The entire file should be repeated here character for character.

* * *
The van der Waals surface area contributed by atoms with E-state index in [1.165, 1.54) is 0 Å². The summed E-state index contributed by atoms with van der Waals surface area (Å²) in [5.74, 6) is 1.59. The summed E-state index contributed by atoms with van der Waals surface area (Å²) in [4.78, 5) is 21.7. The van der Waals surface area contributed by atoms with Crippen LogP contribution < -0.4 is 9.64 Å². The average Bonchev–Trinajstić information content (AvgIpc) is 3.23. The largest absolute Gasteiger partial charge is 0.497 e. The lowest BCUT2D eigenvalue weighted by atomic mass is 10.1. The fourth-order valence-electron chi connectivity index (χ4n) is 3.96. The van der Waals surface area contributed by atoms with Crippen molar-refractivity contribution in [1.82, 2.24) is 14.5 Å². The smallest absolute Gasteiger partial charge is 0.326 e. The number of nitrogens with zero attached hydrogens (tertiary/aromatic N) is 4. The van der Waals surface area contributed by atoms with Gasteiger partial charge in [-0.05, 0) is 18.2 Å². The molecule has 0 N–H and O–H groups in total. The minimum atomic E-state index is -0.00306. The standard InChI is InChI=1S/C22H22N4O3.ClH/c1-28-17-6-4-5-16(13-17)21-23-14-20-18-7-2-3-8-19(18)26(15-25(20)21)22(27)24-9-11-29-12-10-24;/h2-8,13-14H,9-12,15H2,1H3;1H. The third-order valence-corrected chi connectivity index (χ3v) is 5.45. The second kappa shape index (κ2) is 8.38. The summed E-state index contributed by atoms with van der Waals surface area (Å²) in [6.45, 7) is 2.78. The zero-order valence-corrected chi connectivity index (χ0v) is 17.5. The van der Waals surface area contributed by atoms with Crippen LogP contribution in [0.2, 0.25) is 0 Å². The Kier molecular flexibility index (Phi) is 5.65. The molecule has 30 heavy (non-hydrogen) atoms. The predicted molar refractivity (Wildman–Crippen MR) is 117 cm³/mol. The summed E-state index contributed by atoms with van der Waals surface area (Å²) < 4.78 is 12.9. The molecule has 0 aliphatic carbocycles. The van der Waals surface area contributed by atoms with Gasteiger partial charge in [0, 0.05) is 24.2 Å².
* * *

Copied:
The van der Waals surface area contributed by atoms with E-state index in [1.165, 1.54) is 0 Å². The summed E-state index contributed by atoms with van der Waals surface area (Å²) in [5.74, 6) is 1.59. The summed E-state index contributed by atoms with van der Waals surface area (Å²) in [4.78, 5) is 21.7. The van der Waals surface area contributed by atoms with Crippen LogP contribution < -0.4 is 9.64 Å². The average Bonchev–Trinajstić information content (AvgIpc) is 3.23. The largest absolute Gasteiger partial charge is 0.497 e. The lowest BCUT2D eigenvalue weighted by atomic mass is 10.1. The fourth-order valence-electron chi connectivity index (χ4n) is 3.96. The van der Waals surface area contributed by atoms with Crippen molar-refractivity contribution in [1.82, 2.24) is 14.5 Å². The smallest absolute Gasteiger partial charge is 0.326 e. The number of nitrogens with zero attached hydrogens (tertiary/aromatic N) is 4. The van der Waals surface area contributed by atoms with Gasteiger partial charge in [-0.05, 0) is 18.2 Å². The molecule has 0 N–H and O–H groups in total. The minimum atomic E-state index is -0.00306. The standard InChI is InChI=1S/C22H22N4O3.ClH/c1-28-17-6-4-5-16(13-17)21-23-14-20-18-7-2-3-8-19(18)26(15-25(20)21)22(27)24-9-11-29-12-10-24;/h2-8,13-14H,9-12,15H2,1H3;1H. The third-order valence-corrected chi connectivity index (χ3v) is 5.45. The second kappa shape index (κ2) is 8.38. The summed E-state index contributed by atoms with van der Waals surface area (Å²) in [6.45, 7) is 2.78. The zero-order valence-corrected chi connectivity index (χ0v) is 17.5. The van der Waals surface area contributed by atoms with Crippen LogP contribution in [0.2, 0.25) is 0 Å². The Kier molecular flexibility index (Phi) is 5.65. The molecule has 30 heavy (non-hydrogen) atoms. The predicted molar refractivity (Wildman–Crippen MR) is 117 cm³/mol. The summed E-state index contributed by atoms with van der Waals surface area (Å²) < 4.78 is 12.9. The molecule has 0 aliphatic carbocycles. The van der Waals surface area contributed by atoms with Gasteiger partial charge in [0, 0.05) is 24.2 Å².